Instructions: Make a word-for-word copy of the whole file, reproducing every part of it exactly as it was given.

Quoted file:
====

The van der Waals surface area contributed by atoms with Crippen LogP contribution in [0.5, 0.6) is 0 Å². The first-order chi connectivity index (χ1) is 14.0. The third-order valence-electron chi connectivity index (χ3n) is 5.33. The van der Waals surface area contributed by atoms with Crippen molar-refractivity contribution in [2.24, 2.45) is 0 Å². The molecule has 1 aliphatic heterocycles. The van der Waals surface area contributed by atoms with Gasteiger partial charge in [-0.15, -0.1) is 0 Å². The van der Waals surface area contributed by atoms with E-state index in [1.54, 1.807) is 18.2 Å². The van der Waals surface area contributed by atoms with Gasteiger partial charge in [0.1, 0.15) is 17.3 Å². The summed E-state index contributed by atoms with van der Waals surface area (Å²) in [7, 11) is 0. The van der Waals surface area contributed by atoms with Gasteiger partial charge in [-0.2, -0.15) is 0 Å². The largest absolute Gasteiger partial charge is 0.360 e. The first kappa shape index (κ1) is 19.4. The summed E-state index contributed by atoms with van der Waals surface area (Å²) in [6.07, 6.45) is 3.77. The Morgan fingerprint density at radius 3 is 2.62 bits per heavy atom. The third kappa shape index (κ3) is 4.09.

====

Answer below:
The van der Waals surface area contributed by atoms with Crippen LogP contribution in [0.5, 0.6) is 0 Å². The first-order chi connectivity index (χ1) is 14.0. The third-order valence-electron chi connectivity index (χ3n) is 5.33. The van der Waals surface area contributed by atoms with Crippen molar-refractivity contribution in [2.24, 2.45) is 0 Å². The molecule has 1 aliphatic heterocycles. The van der Waals surface area contributed by atoms with Gasteiger partial charge in [-0.15, -0.1) is 0 Å². The van der Waals surface area contributed by atoms with E-state index in [1.54, 1.807) is 18.2 Å². The van der Waals surface area contributed by atoms with Gasteiger partial charge in [0.1, 0.15) is 17.3 Å². The summed E-state index contributed by atoms with van der Waals surface area (Å²) in [7, 11) is 0. The van der Waals surface area contributed by atoms with Gasteiger partial charge in [-0.2, -0.15) is 0 Å². The largest absolute Gasteiger partial charge is 0.360 e. The first kappa shape index (κ1) is 19.4. The summed E-state index contributed by atoms with van der Waals surface area (Å²) in [6.07, 6.45) is 3.77. The Morgan fingerprint density at radius 3 is 2.62 bits per heavy atom. The third kappa shape index (κ3) is 4.09.